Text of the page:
It took about 15 minutes to get him to open his eyes and relax, and then 15 minutes of an outpouring of his words, none of which i got. Asking him.to repeat is pointless because he has zero short term memory, except if he is triggered by a feeling like a threat (for example, pulling his wheelchair backwards, or loud laughter.)

As an aside, i do not know how much his care people realise how extremely sensitive and fearful he is.

So anyway, supper came and was greeted with his usual eagerness. It was quiet like the last visit again in this new room and we were relaxing. I was for once not in a hurry, had no secret To-Do list for the evening.

I slowly interspersed small spoonfuls of food with love talk and praise (got a tad carried away talking about what a good man he was for me and had to stop and wipe my eyes! hurts when i think that way).

Anyway as the meal wound on, small spoonful by small spoonful, his words more frequently fell into place.

I was gobsmacked when he asked “when he is coming?”

He clearly commented, “Good supper” and for pureed food it was indeed very tasty. i stuck a spare spoon into each item before i gave it to him, and then used my sanitized little finger to sneak that taste under my mask. Probably not quite allowable behaviour but i did not want to taste stuff his spoon had been in. Infection runs both ways.

It was a sweet time as he sang as he ate, and then later, we hummed and sang. I know we were communicating in our own way and truely just contentedly being with each other.

It was one of those deep connections words cannot capture and i do not want to destroy with words.

Then, because the care aides said his dresser drawers were stuffed with useless clothes since he now needs clothes slit down the back for easier dressing, we wheeled to his room and i loaded up a bag of clothes to take home.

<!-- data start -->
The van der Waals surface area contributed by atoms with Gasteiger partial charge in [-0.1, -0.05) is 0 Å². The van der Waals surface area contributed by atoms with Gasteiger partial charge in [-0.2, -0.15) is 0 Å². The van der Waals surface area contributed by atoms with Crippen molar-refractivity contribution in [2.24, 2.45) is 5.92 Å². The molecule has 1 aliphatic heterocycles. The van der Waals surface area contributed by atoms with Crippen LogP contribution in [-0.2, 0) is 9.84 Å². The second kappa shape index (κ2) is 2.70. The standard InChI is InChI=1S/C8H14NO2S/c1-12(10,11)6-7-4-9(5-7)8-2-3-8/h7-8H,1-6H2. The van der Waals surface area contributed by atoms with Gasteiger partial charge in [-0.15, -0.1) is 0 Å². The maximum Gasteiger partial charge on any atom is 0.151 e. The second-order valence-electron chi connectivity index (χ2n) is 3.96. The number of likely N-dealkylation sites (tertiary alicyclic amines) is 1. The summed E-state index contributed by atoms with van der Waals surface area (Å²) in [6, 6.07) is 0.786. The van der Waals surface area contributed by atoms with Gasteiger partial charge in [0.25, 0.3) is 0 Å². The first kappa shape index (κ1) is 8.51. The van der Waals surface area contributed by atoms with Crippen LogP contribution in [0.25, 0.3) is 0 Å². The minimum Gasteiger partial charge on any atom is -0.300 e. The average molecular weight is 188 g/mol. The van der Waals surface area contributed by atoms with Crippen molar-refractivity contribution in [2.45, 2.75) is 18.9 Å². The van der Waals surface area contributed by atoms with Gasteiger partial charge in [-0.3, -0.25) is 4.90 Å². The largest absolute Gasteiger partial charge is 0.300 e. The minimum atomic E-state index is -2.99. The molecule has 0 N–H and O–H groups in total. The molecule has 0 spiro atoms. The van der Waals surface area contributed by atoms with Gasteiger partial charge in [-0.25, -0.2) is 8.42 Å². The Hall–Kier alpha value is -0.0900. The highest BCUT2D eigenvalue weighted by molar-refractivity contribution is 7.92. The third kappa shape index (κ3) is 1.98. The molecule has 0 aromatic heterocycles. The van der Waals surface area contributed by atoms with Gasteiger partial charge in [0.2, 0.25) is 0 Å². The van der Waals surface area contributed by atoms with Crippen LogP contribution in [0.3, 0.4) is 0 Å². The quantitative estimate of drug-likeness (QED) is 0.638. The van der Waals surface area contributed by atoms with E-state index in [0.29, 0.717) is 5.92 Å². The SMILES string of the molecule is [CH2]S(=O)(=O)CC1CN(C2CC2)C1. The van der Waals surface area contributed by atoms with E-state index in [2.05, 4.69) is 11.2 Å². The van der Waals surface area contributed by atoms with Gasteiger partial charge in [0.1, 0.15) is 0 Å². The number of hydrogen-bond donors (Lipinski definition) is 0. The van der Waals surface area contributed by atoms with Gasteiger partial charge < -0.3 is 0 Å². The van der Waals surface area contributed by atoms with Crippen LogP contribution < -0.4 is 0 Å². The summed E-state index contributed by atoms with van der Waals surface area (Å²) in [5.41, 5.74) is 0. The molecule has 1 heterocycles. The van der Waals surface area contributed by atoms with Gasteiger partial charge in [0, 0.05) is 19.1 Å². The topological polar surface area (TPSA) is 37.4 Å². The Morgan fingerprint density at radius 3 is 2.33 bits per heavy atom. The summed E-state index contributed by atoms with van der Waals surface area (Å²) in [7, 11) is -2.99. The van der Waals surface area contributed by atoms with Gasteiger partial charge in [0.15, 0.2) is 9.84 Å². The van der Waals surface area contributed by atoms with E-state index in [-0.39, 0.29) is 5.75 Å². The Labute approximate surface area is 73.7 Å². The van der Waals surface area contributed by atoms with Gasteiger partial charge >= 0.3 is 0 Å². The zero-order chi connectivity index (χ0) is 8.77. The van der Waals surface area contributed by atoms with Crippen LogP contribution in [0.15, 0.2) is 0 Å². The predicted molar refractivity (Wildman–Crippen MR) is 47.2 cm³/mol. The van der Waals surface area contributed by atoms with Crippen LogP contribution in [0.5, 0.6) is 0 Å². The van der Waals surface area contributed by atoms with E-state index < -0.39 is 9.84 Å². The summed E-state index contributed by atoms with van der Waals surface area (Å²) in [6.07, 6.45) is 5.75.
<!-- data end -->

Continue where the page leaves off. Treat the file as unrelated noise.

I asked him to hold it for me, (helping still usually gets a positive response) and then we went back down to the common area, him with the bag of clothes and Baby doll, whose name might be Shirley.

I swear i heard him say, as we wheeled, “I’m going home.” The significance of what seemed a random remark, has only struck me — packing and carrying clothes piled on him as we did in airports –oh my!

He insisted as we parted, commenting “Heavy” as i took the bag of clothes, that i took Shirley’s little blanket but he kept the baby doll. We will see how that goes.

Dementia comes and goes in waves – and the situation, noise, over stimulation, and time to focus all play a huge role. Apparently, a love connection helps if one gives it time.

There is so much more cognition buried under those layers of seemingly insensible dementia than i have realised.

For me, i can hardly wait to dip again into that blissful passing peace. I will be joyful in the while.

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An interesting day

My partner’s son who is much loved by both of us, came to see his dad for the first time in person in 15 months. Up until now, he was only allowed window visits which were pretty useless at this stage of dementia.

It all went much better than I feared. My love was in pretty good shape, outside of needing to be cajoled and well, misdirected, out of chewing on a teddy bear.

I am sure he recognised his son’s voice. And he was calm and spoke several times, clearly. He was of course well groomed and actually pretty happy listening to his ipod.

I had feared this encounter because the last year has seen a pretty sharp decline in my sweet’s cognition and abilities. But his son seemed calm and accepting.

I can only stay sane by not thinking of the past, not looking at old diaries or even reading this blog.

But the care staff were warm and welcoming and it felt to me like we were in a weird and funny way, in my love’s new home, which it is.

As his days with us get less, I wanted him surrounded by observant and compassionate care. It does seem that he is, and it gives my heart ease.

For anyone interested, Crying Out Loud (which originated from a troubled dementia ward in the Valley) is sponsoring a discussion on Wed. April 14th at 4 pm about what quality residential dementia care could look like. You are invited Learn more. Please join us for this important forward-looking discussion.

It affects all of us, so it is time to figure out the future. You can register at

You’re invited!